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This is actually pretty easy. You just need to add a "startupkey" protector (assuming this is a boot volume) or "recoverykey" (if not) protector to the drive, and remove the "pin" (if boot volume) or "password" (if not boot volume) protector. All of this can be done with the manage-bde.exe command-line utility, or using Powershell's BitLocker administration cmdlets. Note that, if this is a boot drive and the machine has a TPM as well, you should add a "tpmandstartupkey" protector (and probably need to remove a "tpmandpin" protector rather than just a "password" protector); if you use a "startupkey" protector instead of "tpmandstartupkey" then the TPM won't be used for BitLocker at all (although that's mostly relevant for "pin"-based protectors; the startup key isn't feasibly brute-forcible the way a PIN/password is, and the odds of an attacker stealing both an encrypted disk and the startup key but not the machine with the relevant TPM is quite low).

Depending on how much you trust your users to have configured things correctly, you might also want to set a new "recoverypassword" (the long numeric value used for recovery when normal unlock is impossible) protector, replacing the old one and optionally storing the new recoverypassword value in AD or somewhere else secure. (Of course, if your employees recorded the original recovery password like they're supposed to when turning on Bitlocker initially, they might need to know that it won't work anymore.)

Note that all of this is extremely fast, and happens without any need to decrypt (or re-encrypt) the drive. The reason is that every Bitlocker volume is actually encrypted with a totally random key that has nothing to do with any of those values (PINs, passwords, recovery or startup keys, etc.). The recoverypassword, TPM (if used), and all other key protectors are just that: they protect the actual volume encryption key by "wrapping" (encrypting) it with another key. These wrapped versions of the volume encryption key are stored within the Bitlocker metadata on the drive. When unlocking the drive, you need the key from any one protector (might be a password, the TPM, a file on a flashdrive, etc.; note that the "tpmand..." protectors count as a single protector but can require multi-factor authentication) to unwrap (decrypt) the volume encryption key. Neither the protector-derived key nor the volume encryption key are ever stored anywhere on the system except in kernel-only RAM.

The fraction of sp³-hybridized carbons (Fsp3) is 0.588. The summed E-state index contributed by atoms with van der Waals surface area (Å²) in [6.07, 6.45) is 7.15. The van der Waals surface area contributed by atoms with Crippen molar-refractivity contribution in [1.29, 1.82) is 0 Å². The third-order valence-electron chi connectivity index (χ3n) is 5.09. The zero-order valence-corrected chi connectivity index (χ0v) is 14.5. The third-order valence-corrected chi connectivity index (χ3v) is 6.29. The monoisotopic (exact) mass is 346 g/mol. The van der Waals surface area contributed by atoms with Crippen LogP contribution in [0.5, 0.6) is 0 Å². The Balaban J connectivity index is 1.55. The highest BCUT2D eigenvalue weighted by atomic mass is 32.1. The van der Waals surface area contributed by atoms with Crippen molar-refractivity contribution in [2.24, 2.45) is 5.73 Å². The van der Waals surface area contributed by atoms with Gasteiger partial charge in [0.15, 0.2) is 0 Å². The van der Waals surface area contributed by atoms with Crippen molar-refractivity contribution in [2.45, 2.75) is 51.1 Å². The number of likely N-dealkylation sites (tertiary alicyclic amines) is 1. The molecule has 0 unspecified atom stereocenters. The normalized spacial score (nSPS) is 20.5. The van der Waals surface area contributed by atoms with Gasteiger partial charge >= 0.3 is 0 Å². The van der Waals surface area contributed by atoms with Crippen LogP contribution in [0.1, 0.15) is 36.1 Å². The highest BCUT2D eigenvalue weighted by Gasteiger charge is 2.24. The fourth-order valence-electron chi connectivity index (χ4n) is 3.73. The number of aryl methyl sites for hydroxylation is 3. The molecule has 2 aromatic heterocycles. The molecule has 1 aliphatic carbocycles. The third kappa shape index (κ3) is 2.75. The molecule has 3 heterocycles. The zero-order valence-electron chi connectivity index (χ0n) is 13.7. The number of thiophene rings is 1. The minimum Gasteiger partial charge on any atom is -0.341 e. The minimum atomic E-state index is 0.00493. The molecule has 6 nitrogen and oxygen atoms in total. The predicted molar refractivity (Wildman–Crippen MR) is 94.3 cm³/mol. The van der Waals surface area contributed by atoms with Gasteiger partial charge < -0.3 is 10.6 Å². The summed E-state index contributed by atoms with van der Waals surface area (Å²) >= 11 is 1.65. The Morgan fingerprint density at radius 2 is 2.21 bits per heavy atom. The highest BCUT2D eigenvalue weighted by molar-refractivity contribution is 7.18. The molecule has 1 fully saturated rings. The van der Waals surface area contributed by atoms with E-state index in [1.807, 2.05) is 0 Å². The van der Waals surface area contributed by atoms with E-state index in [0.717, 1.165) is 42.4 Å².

You can even render a drive with Bitlocker completely unreadable forever by just removing all the protectors; even if somebody still knows e.g. the old recovery password, it won't help, because the recovery password doesn't actually have anything to do with the volume encryption key, it just is used to derive a key that unwraps an encrypted version of the volume encryption key. When the "recoverypassword" protector (or any other protector) is deleted, the corresponding wrapped version of the volume encryption key is also deleted. On the flip side, this means you can completely change the protectors for any volume (so long as you're able to unlock it at all, since you do need the volume encryption key in plain text in memory) for essentially free, because it doesn't change the actual volume encryption key (and therefore doesn't change the actual disk encryption) at all!

The only time you'd need to decrypt and re-encrypt is if you wanted to change the actual volume encryption key (e.g. to go from 128 bits to 256 bits) or the encryption mode (CBC, CBC-with-diffuser, or XTS), as those directly impact the way encryption of the actual data on the volume is performed and therefore you have to touch every single encrypted byte. Changing the protectors only requires touching a tiny bit of metadata.